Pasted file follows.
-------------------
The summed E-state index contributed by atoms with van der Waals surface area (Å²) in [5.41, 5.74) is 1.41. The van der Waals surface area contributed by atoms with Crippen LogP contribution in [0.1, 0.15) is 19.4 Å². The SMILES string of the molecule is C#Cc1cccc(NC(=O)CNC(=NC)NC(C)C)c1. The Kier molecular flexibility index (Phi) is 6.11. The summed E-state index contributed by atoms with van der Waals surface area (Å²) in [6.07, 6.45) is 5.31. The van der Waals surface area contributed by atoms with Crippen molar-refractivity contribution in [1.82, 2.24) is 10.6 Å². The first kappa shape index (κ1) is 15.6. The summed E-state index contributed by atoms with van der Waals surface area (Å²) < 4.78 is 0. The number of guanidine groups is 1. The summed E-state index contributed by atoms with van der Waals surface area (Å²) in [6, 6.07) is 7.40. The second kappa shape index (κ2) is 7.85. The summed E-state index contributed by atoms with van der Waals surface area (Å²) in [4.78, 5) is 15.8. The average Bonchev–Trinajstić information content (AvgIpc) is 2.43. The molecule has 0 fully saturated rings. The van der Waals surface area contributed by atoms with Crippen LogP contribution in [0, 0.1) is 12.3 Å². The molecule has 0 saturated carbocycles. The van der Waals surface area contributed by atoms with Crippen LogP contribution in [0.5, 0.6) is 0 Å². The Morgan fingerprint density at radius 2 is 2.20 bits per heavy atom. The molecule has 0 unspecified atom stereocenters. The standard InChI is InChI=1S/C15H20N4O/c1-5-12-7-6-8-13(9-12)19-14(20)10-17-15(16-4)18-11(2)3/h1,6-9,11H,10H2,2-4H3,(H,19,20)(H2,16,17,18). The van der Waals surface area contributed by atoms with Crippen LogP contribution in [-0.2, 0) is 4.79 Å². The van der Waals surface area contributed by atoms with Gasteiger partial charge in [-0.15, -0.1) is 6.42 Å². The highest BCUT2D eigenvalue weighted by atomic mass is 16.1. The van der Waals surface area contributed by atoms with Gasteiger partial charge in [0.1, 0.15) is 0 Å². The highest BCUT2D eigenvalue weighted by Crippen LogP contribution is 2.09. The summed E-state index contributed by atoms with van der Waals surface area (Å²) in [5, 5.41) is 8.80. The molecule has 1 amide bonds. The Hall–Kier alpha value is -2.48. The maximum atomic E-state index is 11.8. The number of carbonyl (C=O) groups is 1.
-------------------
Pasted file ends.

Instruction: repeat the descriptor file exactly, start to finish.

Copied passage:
The summed E-state index contributed by atoms with van der Waals surface area (Å²) in [5.41, 5.74) is 1.41. The van der Waals surface area contributed by atoms with Crippen LogP contribution in [0.1, 0.15) is 19.4 Å². The SMILES string of the molecule is C#Cc1cccc(NC(=O)CNC(=NC)NC(C)C)c1. The Kier molecular flexibility index (Phi) is 6.11. The summed E-state index contributed by atoms with van der Waals surface area (Å²) in [6.07, 6.45) is 5.31. The van der Waals surface area contributed by atoms with Crippen molar-refractivity contribution in [1.82, 2.24) is 10.6 Å². The first kappa shape index (κ1) is 15.6. The summed E-state index contributed by atoms with van der Waals surface area (Å²) < 4.78 is 0. The number of guanidine groups is 1. The summed E-state index contributed by atoms with van der Waals surface area (Å²) in [6, 6.07) is 7.40. The second kappa shape index (κ2) is 7.85. The summed E-state index contributed by atoms with van der Waals surface area (Å²) in [4.78, 5) is 15.8. The average Bonchev–Trinajstić information content (AvgIpc) is 2.43. The molecule has 0 fully saturated rings. The van der Waals surface area contributed by atoms with Crippen LogP contribution in [0, 0.1) is 12.3 Å². The molecule has 0 saturated carbocycles. The van der Waals surface area contributed by atoms with Crippen LogP contribution in [0.5, 0.6) is 0 Å². The Morgan fingerprint density at radius 2 is 2.20 bits per heavy atom. The molecule has 0 unspecified atom stereocenters. The standard InChI is InChI=1S/C15H20N4O/c1-5-12-7-6-8-13(9-12)19-14(20)10-17-15(16-4)18-11(2)3/h1,6-9,11H,10H2,2-4H3,(H,19,20)(H2,16,17,18). The van der Waals surface area contributed by atoms with Crippen LogP contribution in [-0.2, 0) is 4.79 Å². The van der Waals surface area contributed by atoms with Gasteiger partial charge in [-0.15, -0.1) is 6.42 Å². The highest BCUT2D eigenvalue weighted by atomic mass is 16.1. The van der Waals surface area contributed by atoms with Gasteiger partial charge in [0.1, 0.15) is 0 Å². The highest BCUT2D eigenvalue weighted by Crippen LogP contribution is 2.09. The summed E-state index contributed by atoms with van der Waals surface area (Å²) in [5, 5.41) is 8.80. The molecule has 1 amide bonds. The Hall–Kier alpha value is -2.48. The maximum atomic E-state index is 11.8. The number of carbonyl (C=O) groups is 1.